Release…Mexico Bound!

IMG_0325It took a few hours for her to show some interest in leaving the glass bowl that had been her home for the last month. Fanning her wings and inching her way to the top of the rim were the first signs.

I took her to the outside deck. It was the perfect fall day for the release, warm and calm.


IMG_0339.JPGAnd…she made a surprise landing before her final departure.

Looking back on the last month, there were a few highlights. Finding the caterpillar was definitely an exciting day. The milkweed is more abundant here than in previous years, but it still required looking at many, many plants before I finally found her.

IMG_0356.JPGThe second experience that took me a bit by surprise was my emotional reaction when she finally encased herself in the pupa. One day she was in her caterpillar body and then she was gone. It felt like a loss, and I wasn’t prepared for not seeing her anymore in the same ways.

I felt such joy when she finally emerged, especially when she  fanned her wings and I could see her in her full beauty. But I need to say something here about joy. Brené Brown, the social scientist who presently has a book on the New York Times bestseller list, talks about joy being the most vulnerable emotion we experience. “We’re afraid,” she writes, “that if we allow ourselves to feel it, we’ll get blindsided by disaster or disappointment. That’s why,” she continues, “that in moments of real joy, many of us dress rehearse tragedy.” This helps to explain why, as I saw her sitting on the pine branch, I imagined a giant bird, maybe a heron, swooping down and grabbing her. I also knew, however, that the antidote to this kind of thinking is gratitude, and the butterfly and I had lots to be grateful for. She brought me, and by extension you, many moments of wonder as this whole process unfolded. It also turns out that if I hadn’t found her and moved her inside she would have died when the farmer harrowed the field where she was living. There were many moments of grace, capped off by her release.


Safe travels, little one!

It’s a Girl!

The pupa had been changing the last few days. It was turning from its original  chartreuse to this grey green. If you look closely,  you can begin to see the wings forming inside.


A day later it looked like this. The body is showing clearly now through the chrysalis which has become transparent.


I knew it wouldn’t be long.  I came home two hours later to this.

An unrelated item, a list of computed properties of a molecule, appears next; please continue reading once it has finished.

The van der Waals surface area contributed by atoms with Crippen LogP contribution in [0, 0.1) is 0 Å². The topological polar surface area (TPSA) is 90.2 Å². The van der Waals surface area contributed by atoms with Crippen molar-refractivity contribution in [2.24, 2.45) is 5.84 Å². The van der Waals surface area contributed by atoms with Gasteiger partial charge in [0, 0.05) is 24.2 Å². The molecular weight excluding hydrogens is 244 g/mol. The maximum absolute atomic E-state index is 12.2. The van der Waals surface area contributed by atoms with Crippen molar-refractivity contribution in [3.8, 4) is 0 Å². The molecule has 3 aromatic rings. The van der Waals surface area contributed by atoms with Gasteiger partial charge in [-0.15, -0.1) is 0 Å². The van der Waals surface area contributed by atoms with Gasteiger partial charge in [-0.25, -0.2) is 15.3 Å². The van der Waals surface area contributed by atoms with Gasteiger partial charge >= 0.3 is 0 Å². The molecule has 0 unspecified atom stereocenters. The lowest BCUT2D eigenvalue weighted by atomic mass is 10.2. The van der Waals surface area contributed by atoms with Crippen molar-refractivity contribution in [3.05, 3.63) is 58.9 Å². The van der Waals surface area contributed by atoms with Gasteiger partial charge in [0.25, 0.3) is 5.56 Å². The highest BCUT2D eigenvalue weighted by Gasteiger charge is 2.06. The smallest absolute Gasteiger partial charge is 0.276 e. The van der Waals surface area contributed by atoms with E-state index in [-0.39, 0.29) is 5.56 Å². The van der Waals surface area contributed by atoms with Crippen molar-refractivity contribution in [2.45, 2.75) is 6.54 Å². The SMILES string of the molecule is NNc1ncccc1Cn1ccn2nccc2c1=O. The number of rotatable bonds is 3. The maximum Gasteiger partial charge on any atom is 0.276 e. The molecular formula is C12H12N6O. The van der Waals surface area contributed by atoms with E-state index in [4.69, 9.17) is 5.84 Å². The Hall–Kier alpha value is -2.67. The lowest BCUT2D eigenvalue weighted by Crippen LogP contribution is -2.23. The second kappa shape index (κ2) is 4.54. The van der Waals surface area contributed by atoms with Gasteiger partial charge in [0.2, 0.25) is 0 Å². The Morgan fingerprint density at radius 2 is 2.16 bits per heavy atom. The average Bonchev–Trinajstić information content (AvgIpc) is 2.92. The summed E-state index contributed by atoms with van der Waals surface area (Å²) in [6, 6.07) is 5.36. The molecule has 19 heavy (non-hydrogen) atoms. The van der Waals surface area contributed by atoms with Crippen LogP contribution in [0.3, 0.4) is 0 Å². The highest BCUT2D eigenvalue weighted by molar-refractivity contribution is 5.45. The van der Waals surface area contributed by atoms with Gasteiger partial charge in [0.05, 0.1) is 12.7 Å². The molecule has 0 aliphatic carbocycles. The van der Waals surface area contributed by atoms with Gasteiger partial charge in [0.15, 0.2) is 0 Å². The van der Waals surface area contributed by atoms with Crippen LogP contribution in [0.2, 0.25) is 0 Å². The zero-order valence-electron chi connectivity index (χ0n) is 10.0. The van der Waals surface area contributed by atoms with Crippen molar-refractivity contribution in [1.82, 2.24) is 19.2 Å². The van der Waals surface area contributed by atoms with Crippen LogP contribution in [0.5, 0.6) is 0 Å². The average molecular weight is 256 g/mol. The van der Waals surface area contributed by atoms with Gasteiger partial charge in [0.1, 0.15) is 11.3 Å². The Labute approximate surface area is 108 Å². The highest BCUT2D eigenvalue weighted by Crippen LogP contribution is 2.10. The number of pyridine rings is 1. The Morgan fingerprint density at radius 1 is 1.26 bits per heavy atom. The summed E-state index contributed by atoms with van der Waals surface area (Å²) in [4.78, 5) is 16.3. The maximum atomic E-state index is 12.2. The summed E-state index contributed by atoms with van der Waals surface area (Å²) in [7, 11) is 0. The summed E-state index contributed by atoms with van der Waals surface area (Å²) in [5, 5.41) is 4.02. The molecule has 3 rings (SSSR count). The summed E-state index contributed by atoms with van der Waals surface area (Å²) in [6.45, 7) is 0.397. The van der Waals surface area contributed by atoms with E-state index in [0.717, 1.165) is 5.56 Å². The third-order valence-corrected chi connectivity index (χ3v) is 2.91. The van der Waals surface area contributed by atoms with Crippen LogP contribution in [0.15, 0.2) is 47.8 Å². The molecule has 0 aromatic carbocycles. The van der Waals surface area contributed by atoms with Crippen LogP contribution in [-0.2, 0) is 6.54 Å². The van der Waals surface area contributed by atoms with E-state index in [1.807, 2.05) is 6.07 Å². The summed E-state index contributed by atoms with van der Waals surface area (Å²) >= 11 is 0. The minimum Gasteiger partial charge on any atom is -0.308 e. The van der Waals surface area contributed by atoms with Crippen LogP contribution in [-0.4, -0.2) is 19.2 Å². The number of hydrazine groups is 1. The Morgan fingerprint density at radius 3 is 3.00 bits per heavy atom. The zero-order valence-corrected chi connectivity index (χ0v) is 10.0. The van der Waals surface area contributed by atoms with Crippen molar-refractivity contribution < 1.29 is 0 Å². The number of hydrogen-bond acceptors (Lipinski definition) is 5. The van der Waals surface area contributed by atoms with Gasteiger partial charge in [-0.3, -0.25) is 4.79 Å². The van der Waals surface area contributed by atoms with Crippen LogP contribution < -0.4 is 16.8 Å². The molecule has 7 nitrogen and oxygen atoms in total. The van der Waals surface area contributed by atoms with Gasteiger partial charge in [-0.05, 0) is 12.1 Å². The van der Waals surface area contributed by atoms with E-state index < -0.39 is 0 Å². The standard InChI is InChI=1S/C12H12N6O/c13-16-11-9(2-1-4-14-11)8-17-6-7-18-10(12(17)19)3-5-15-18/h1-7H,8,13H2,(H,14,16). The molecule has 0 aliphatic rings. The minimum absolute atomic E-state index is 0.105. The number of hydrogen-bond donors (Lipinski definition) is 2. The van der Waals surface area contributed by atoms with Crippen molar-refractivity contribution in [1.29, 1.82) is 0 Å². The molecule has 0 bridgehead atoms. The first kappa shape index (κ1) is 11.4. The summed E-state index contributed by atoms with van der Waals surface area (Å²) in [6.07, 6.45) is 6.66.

When monarchs hatch the body is quite huge, filled with a liquid that gets pumped into the wings. I missed this part. It rested quietly for a few hours and then…


There she is finally stretching out her wings. She took my breath away!  I wasn’t expecting the intense, saturated colours of her wings or the joy that bubbled up from inside as I watched her. It wasn’t until she fanned her wings that I knew she was a girl. (Male monarchs have two distinctive black dots on the lower corners of the wings.)

Her release came on this same beautiful, September day but that part deserves a story of its own. I have a video to edit and some words to find that wrap up this whole adventure in raising a monarch. Stay tuned.




One day he is there in his caterpillar body hanging from the lip of the glass jar that has been his home for the last two weeks, and then he is not. It’s a death of sorts and has me feeling mournful for his loss this morning.

IMG_0092You can see him attached and suspended in the J position.

He had been acting differently for about three days. He stopped eating and moved to the top of his glass jar. He stayed in a horizontal position there for a day or two until he suspended himself yesterday.

This is the scene this morning.


Lack of appetite and failure to move are maybe the first signs a death/transformation are imminent for caterpillars…. and for humans too. Can’t help but think of the similarities. I am wondering if in the last three days he had been sensing that some big change was about to happen. Certainly his body was giving him signals.

I find myself trying to imagine the organic shiftings that are happening within the chrysalis at this moment: cells rearranging themselves, tissues dissolving and reforming. On the outside all looks quiet. He has pulled himself in and shut out the world. His home for the next two weeks this beautiful yellow/green orb with gold dots sprinkled around the top.

This is the universal story of  death/rebirth coming to you from a glass jar on a screen porch. We are now in that quiet place, removed from the world, encased in a protective shell, waiting on the work of  forces far greater than anything we could ever dream possible.  It’s a miracle really.




EEK! My Caterpillar Is a Teenager

A few blog posts back, I wrote about finding a monarch larva and promised an update. He was very, very tiny when I found him, barely noticeable on the furry back of the milkweed leaf. That was when he was just a baby. And then there is now….


Eek! My  caterpillar is a teenager. He is “eating us out of house and home,” his room is a mess, and he doubles in size every day. Did I mention he is naughty? The other day I found him on the inside of the water container that keeps the milkweed fresh.   I never see him moving, but I sure do see signs that he has been crawling about.


We’ve added a forked branch for a chrysalis to hang on in case he gets any ideas about becoming an adult and leaving home. This is like parenting on fast forward. Remember when you were just getting comfortable with one stage and they moved on to the next? Same thing.

For now, he is in his glass home resting and I will just content myself with that until the next big change.